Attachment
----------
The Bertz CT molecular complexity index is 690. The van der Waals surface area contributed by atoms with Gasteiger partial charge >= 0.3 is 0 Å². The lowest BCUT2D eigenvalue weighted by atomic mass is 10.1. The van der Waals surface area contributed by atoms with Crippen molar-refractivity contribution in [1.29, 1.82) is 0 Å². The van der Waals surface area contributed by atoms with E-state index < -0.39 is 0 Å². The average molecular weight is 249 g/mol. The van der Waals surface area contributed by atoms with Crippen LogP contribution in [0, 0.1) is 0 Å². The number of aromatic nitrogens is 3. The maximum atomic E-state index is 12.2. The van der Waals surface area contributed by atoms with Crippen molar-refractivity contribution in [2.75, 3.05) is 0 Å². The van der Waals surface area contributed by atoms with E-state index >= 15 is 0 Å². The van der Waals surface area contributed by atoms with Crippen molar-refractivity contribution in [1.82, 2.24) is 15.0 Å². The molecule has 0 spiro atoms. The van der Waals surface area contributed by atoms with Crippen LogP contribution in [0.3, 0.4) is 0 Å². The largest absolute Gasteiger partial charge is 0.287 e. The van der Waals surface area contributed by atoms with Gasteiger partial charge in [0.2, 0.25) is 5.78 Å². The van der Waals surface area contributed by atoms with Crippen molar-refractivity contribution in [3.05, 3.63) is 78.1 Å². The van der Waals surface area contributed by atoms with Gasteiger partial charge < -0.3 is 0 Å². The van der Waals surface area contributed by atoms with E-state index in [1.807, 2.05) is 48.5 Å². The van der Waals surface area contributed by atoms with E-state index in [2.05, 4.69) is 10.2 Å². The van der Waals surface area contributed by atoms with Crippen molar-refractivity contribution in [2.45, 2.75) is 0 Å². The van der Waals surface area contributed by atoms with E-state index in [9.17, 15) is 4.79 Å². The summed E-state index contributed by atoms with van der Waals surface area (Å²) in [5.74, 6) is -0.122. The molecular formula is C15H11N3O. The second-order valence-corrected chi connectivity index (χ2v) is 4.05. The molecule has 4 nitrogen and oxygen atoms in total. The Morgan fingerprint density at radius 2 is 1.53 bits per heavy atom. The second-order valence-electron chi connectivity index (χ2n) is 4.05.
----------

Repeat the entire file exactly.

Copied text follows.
The Bertz CT molecular complexity index is 690. The van der Waals surface area contributed by atoms with Gasteiger partial charge >= 0.3 is 0 Å². The lowest BCUT2D eigenvalue weighted by atomic mass is 10.1. The van der Waals surface area contributed by atoms with Crippen molar-refractivity contribution in [1.29, 1.82) is 0 Å². The van der Waals surface area contributed by atoms with E-state index < -0.39 is 0 Å². The average molecular weight is 249 g/mol. The van der Waals surface area contributed by atoms with Crippen LogP contribution in [0, 0.1) is 0 Å². The number of aromatic nitrogens is 3. The maximum atomic E-state index is 12.2. The van der Waals surface area contributed by atoms with Crippen molar-refractivity contribution in [2.75, 3.05) is 0 Å². The van der Waals surface area contributed by atoms with E-state index >= 15 is 0 Å². The van der Waals surface area contributed by atoms with Crippen molar-refractivity contribution in [1.82, 2.24) is 15.0 Å². The molecule has 0 spiro atoms. The van der Waals surface area contributed by atoms with Crippen LogP contribution in [0.3, 0.4) is 0 Å². The largest absolute Gasteiger partial charge is 0.287 e. The van der Waals surface area contributed by atoms with Gasteiger partial charge in [0.2, 0.25) is 5.78 Å². The van der Waals surface area contributed by atoms with Crippen molar-refractivity contribution in [3.05, 3.63) is 78.1 Å². The van der Waals surface area contributed by atoms with Gasteiger partial charge < -0.3 is 0 Å². The van der Waals surface area contributed by atoms with E-state index in [1.807, 2.05) is 48.5 Å². The van der Waals surface area contributed by atoms with E-state index in [2.05, 4.69) is 10.2 Å². The van der Waals surface area contributed by atoms with Crippen molar-refractivity contribution in [2.45, 2.75) is 0 Å². The van der Waals surface area contributed by atoms with E-state index in [9.17, 15) is 4.79 Å². The summed E-state index contributed by atoms with van der Waals surface area (Å²) in [5.74, 6) is -0.122. The molecular formula is C15H11N3O. The second-order valence-corrected chi connectivity index (χ2v) is 4.05. The molecule has 4 nitrogen and oxygen atoms in total. The Morgan fingerprint density at radius 2 is 1.53 bits per heavy atom. The second-order valence-electron chi connectivity index (χ2n) is 4.05.